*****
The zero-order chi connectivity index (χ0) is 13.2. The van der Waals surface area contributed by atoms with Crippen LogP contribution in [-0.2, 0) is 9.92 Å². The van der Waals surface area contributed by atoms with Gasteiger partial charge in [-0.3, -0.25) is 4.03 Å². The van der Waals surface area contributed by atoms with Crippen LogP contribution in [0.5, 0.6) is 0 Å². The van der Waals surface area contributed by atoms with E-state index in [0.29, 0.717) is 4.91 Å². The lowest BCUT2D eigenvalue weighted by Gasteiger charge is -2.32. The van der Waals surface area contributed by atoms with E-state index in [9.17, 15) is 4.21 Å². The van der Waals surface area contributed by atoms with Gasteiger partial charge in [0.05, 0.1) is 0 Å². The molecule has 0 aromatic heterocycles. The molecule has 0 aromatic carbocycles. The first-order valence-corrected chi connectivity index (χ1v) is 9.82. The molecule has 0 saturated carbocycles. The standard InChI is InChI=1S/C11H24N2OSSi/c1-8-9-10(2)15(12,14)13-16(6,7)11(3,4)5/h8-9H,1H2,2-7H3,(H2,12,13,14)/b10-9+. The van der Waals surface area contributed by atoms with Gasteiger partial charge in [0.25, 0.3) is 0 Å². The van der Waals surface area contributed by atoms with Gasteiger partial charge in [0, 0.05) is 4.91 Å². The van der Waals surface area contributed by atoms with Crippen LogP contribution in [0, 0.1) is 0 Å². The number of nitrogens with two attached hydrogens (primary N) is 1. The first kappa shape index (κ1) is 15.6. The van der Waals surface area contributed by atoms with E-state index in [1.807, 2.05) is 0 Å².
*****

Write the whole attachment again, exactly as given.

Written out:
The zero-order chi connectivity index (χ0) is 13.2. The van der Waals surface area contributed by atoms with Crippen LogP contribution in [-0.2, 0) is 9.92 Å². The van der Waals surface area contributed by atoms with Gasteiger partial charge in [-0.3, -0.25) is 4.03 Å². The van der Waals surface area contributed by atoms with Crippen LogP contribution in [0.5, 0.6) is 0 Å². The van der Waals surface area contributed by atoms with E-state index in [0.29, 0.717) is 4.91 Å². The lowest BCUT2D eigenvalue weighted by Gasteiger charge is -2.32. The van der Waals surface area contributed by atoms with E-state index in [9.17, 15) is 4.21 Å². The van der Waals surface area contributed by atoms with Gasteiger partial charge in [0.05, 0.1) is 0 Å². The molecule has 0 aromatic heterocycles. The molecule has 0 aromatic carbocycles. The first-order valence-corrected chi connectivity index (χ1v) is 9.82. The molecule has 0 saturated carbocycles. The standard InChI is InChI=1S/C11H24N2OSSi/c1-8-9-10(2)15(12,14)13-16(6,7)11(3,4)5/h8-9H,1H2,2-7H3,(H2,12,13,14)/b10-9+. The van der Waals surface area contributed by atoms with Gasteiger partial charge in [0.25, 0.3) is 0 Å². The van der Waals surface area contributed by atoms with Gasteiger partial charge in [0, 0.05) is 4.91 Å². The van der Waals surface area contributed by atoms with Crippen LogP contribution in [0, 0.1) is 0 Å². The number of nitrogens with two attached hydrogens (primary N) is 1. The first kappa shape index (κ1) is 15.6. The van der Waals surface area contributed by atoms with E-state index in [1.807, 2.05) is 0 Å².